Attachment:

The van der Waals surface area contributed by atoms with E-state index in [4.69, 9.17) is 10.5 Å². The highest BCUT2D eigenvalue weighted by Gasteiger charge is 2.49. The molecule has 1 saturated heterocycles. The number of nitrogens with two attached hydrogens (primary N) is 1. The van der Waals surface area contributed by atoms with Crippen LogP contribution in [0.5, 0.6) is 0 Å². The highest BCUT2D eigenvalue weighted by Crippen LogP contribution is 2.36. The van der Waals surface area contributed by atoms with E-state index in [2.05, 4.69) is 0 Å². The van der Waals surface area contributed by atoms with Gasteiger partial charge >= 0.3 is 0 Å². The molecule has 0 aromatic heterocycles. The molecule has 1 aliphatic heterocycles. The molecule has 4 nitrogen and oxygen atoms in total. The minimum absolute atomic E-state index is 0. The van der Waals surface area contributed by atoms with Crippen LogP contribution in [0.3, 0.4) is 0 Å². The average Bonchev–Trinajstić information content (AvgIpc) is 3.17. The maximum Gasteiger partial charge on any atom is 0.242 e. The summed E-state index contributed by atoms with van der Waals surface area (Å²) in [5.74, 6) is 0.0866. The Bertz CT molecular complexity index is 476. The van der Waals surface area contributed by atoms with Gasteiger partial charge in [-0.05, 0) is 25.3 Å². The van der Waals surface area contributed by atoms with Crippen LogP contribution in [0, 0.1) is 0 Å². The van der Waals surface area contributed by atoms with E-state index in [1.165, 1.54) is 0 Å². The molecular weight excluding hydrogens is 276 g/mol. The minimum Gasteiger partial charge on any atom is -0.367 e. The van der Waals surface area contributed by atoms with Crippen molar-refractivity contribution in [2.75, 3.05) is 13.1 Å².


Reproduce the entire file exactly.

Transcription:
The van der Waals surface area contributed by atoms with E-state index in [4.69, 9.17) is 10.5 Å². The highest BCUT2D eigenvalue weighted by Gasteiger charge is 2.49. The molecule has 1 saturated heterocycles. The number of nitrogens with two attached hydrogens (primary N) is 1. The van der Waals surface area contributed by atoms with Crippen LogP contribution in [0.5, 0.6) is 0 Å². The highest BCUT2D eigenvalue weighted by Crippen LogP contribution is 2.36. The van der Waals surface area contributed by atoms with E-state index in [2.05, 4.69) is 0 Å². The van der Waals surface area contributed by atoms with Gasteiger partial charge >= 0.3 is 0 Å². The molecule has 0 aromatic heterocycles. The molecule has 1 aliphatic heterocycles. The molecule has 4 nitrogen and oxygen atoms in total. The minimum absolute atomic E-state index is 0. The van der Waals surface area contributed by atoms with Crippen LogP contribution in [0.3, 0.4) is 0 Å². The average Bonchev–Trinajstić information content (AvgIpc) is 3.17. The maximum Gasteiger partial charge on any atom is 0.242 e. The summed E-state index contributed by atoms with van der Waals surface area (Å²) in [5.74, 6) is 0.0866. The Bertz CT molecular complexity index is 476. The van der Waals surface area contributed by atoms with Gasteiger partial charge in [-0.05, 0) is 25.3 Å². The van der Waals surface area contributed by atoms with Crippen LogP contribution in [0, 0.1) is 0 Å². The van der Waals surface area contributed by atoms with E-state index in [1.165, 1.54) is 0 Å². The molecular weight excluding hydrogens is 276 g/mol. The minimum Gasteiger partial charge on any atom is -0.367 e. The van der Waals surface area contributed by atoms with Crippen molar-refractivity contribution in [2.75, 3.05) is 13.1 Å².